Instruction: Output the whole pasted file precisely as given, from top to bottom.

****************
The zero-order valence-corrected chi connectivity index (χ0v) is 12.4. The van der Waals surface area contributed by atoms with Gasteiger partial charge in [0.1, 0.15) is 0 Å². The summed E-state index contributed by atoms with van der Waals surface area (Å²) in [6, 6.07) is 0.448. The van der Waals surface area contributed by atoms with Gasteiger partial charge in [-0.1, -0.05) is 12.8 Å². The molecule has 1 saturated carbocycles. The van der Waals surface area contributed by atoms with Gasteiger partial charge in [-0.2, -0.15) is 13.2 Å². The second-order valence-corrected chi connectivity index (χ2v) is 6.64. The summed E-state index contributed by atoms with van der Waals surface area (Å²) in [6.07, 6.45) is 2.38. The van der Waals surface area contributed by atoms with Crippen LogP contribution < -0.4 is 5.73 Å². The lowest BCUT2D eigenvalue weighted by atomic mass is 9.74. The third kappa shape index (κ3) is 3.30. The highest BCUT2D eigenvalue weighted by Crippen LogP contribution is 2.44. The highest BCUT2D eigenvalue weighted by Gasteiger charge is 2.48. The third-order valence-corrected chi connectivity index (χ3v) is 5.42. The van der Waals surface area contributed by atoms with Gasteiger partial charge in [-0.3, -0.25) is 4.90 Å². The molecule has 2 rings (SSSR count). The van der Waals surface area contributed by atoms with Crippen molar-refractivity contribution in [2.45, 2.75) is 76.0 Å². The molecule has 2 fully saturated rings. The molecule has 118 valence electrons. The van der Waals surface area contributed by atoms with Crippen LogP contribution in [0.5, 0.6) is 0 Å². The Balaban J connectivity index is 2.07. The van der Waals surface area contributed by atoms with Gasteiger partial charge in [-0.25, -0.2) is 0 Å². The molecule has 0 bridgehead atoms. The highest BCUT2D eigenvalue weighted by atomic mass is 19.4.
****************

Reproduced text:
The zero-order valence-corrected chi connectivity index (χ0v) is 12.4. The van der Waals surface area contributed by atoms with Gasteiger partial charge in [0.1, 0.15) is 0 Å². The summed E-state index contributed by atoms with van der Waals surface area (Å²) in [6, 6.07) is 0.448. The van der Waals surface area contributed by atoms with Gasteiger partial charge in [-0.1, -0.05) is 12.8 Å². The molecule has 1 saturated carbocycles. The van der Waals surface area contributed by atoms with Gasteiger partial charge in [-0.2, -0.15) is 13.2 Å². The second-order valence-corrected chi connectivity index (χ2v) is 6.64. The summed E-state index contributed by atoms with van der Waals surface area (Å²) in [6.07, 6.45) is 2.38. The van der Waals surface area contributed by atoms with Crippen LogP contribution < -0.4 is 5.73 Å². The lowest BCUT2D eigenvalue weighted by atomic mass is 9.74. The third kappa shape index (κ3) is 3.30. The highest BCUT2D eigenvalue weighted by Crippen LogP contribution is 2.44. The highest BCUT2D eigenvalue weighted by Gasteiger charge is 2.48. The third-order valence-corrected chi connectivity index (χ3v) is 5.42. The van der Waals surface area contributed by atoms with Gasteiger partial charge in [-0.3, -0.25) is 4.90 Å². The molecule has 2 rings (SSSR count). The van der Waals surface area contributed by atoms with Crippen molar-refractivity contribution in [2.45, 2.75) is 76.0 Å². The molecule has 2 fully saturated rings. The molecule has 118 valence electrons. The van der Waals surface area contributed by atoms with Crippen LogP contribution in [0.5, 0.6) is 0 Å². The Balaban J connectivity index is 2.07. The van der Waals surface area contributed by atoms with Gasteiger partial charge in [-0.25, -0.2) is 0 Å². The molecule has 0 bridgehead atoms. The highest BCUT2D eigenvalue weighted by atomic mass is 19.4.